The SSH server listens to port 22 by default in Linux. However, it can be modified to any other port as per the requirement/need of the time. Most network administrators prefer to run the SSH server on a different port to make it more difficult for unauthorized users to access the server. Running the SSH server on a non-standard port also helps avoid conflicts with other services that are already using port 22. It enhances the server’s security by changing the default port.
Considering the importance of this fact, this post will address the method to run an SSH server on a port other than 22.
- How to Run the SSH Server on Ports Other Than 22 (Default Port)?
- Check the SSH Service Status
- Open the SSH Configuration File
- Change the Port Setting
- Update Firewall Rules
- Restart the SSH Service
- Check the SSH Service is Listening on the New Port
- Verify the Connection
Note: The port numbers 0-1023 are preserved for the root user to perform various functionalities. Each port has privileged services such as “21” for the FTP server and “22” for SSH, etc.
How to Run the SSH Server on Ports Other Than 22 (Default Port)?
To run the SSH server on a port other than 22 in Linux, users need to make a few changes to the configuration file of the SSH. Here is the step-by-step process to do this:
Preq-requites: Check the SSH Service Status
It is a better approach to check the SSH services to perform any action related to the SSH. To check the SSH services, the “systemctl” command is utilized with the “status” option as below:
$ sudo systemctl status ssh
The output shows that ssh services are in an active state.
Step 1: Open the SSH Configuration File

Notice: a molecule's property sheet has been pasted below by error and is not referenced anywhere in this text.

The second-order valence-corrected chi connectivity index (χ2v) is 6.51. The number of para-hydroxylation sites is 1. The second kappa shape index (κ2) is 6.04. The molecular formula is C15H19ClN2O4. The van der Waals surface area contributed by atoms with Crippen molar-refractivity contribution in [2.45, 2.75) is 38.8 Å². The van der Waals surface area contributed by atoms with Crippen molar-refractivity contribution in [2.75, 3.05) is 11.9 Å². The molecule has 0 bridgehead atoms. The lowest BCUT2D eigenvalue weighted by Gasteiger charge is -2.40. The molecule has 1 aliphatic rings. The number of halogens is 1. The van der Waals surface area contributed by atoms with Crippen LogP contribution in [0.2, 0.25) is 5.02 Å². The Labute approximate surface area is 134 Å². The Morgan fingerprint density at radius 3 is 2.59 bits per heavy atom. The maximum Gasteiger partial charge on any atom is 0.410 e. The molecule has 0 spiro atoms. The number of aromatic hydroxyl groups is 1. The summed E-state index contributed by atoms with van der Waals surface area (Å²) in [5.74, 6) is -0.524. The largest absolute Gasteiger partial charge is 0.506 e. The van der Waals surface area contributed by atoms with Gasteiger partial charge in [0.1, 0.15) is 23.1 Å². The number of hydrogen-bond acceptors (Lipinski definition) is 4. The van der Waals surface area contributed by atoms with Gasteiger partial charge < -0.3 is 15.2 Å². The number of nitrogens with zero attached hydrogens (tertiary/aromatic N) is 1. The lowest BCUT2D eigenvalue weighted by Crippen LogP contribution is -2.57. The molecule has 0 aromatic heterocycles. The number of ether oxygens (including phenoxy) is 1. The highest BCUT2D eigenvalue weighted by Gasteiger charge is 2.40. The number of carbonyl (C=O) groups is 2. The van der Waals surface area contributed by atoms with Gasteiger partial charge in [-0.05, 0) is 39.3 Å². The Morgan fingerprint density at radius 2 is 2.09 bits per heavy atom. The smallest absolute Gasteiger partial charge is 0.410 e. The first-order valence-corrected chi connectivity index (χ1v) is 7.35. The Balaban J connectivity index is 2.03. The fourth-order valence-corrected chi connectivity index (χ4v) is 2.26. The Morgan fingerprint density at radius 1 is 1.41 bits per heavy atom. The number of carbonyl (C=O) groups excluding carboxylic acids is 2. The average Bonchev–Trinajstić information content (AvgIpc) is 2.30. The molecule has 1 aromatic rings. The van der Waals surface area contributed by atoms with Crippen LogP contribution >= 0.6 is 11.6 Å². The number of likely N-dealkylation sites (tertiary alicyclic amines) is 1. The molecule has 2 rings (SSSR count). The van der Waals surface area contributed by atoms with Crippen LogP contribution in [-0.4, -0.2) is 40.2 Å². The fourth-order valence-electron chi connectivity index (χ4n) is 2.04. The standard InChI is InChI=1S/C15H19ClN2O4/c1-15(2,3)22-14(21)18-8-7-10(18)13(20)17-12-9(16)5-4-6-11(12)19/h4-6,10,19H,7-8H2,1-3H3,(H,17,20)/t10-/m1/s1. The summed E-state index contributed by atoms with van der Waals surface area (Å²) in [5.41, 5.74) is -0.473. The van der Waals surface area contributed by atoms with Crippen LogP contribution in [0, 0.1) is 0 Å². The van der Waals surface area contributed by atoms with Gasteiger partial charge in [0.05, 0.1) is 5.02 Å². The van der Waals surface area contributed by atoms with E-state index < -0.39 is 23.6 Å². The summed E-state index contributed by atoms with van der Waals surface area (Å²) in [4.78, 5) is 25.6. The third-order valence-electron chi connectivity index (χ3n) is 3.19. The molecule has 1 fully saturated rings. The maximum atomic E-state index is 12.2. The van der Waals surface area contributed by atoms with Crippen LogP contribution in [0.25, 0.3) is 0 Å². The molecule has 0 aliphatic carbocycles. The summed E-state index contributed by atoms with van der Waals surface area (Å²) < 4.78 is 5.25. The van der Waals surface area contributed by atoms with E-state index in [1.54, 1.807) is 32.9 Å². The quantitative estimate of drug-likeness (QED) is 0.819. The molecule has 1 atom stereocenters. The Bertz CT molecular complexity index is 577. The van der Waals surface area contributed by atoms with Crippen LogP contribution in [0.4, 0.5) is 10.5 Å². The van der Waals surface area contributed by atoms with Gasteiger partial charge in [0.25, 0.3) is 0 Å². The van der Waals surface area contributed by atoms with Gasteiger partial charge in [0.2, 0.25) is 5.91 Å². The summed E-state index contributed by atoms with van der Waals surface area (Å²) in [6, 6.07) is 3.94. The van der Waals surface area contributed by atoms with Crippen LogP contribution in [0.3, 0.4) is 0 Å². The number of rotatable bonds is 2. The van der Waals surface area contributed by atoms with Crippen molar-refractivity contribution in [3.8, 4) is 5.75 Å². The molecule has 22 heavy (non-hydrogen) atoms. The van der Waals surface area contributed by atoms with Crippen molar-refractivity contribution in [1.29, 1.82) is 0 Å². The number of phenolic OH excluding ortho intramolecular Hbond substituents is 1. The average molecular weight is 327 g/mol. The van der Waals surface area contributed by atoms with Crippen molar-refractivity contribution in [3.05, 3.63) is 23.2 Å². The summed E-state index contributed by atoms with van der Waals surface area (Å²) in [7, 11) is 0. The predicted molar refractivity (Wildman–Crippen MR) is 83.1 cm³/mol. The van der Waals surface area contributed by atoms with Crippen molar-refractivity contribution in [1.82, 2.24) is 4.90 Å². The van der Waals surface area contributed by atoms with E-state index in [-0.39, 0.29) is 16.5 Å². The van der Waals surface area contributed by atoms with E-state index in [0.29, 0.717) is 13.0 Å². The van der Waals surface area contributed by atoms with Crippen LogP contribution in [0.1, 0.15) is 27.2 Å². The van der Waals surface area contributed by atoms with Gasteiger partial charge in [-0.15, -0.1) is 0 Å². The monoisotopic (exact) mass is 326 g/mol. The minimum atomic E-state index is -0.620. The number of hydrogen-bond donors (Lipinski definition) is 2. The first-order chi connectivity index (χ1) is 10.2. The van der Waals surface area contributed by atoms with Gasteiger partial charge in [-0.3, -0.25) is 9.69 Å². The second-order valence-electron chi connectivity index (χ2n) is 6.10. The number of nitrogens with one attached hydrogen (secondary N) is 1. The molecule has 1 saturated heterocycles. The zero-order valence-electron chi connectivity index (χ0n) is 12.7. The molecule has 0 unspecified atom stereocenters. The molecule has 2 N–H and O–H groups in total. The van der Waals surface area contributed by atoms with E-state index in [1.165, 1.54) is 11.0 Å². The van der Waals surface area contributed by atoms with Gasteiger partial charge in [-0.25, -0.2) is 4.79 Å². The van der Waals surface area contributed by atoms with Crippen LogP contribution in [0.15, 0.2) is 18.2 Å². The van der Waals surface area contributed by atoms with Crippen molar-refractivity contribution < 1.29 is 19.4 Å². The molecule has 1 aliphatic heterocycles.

Access the “sshd_config” configuration file that is located in the “/etc/ssh/sshd_config” directory. To open the configuration file, use the “nano” text editor:
$ sudo nano /etc/ssh/sshd_config
It navigates to the particular configuration file.
Step 2: Change the Port Setting
In this file, find the line that starts with “Port 22” and change it to “Port 44” as shown below:
Save and Exit the file via the “CTRL+S” and “CTRL+X” keys.
Step 3: Update Firewall Rules
To configure the firewall, the “ufw” command is utilized to allow permission for the specific port. For instance, specify the “44/tcp” port to update the rules:
$ sudo ufw allow 44/tcp
The output shows firewall rules have been updated over port 44.
Step 4: Restart the SSH Service
After making the changes to the configuration file, restart the SSH services to apply the changes:
$ sudo systemctl restart ssh
The output confirms that the “ssh” services have been successfully restarted.
Step 5: Check the SSH Service is Listening on the New Port
Execute the “lsof” with the “grep” command to list down the SSH service that is listening on the new port “44” by following the below command:
$ sudo lsof -i -P | grep ssh
The output shows the listening process on the new port number “44”.
Step 6: Verify the Connection
Finally, connect to the SSH server using the “ssh” command with the new port number “44” following the syntax “username@hostname”:
$ ssh -p 44 itslinuxfoss@ubuntu
The output confirms that the ssh connection has been successfully established with “port 44”.
To run the SSH server on a port other than 22 is possible by changing the port number in the “sshd_config” configuration file. After modification, it is necessary to restart the ssh services by executing the “sudo systemctl restart ssh” command.
This guide has illustrated the step-by-step instructions to run the SSH server on ports other than 22.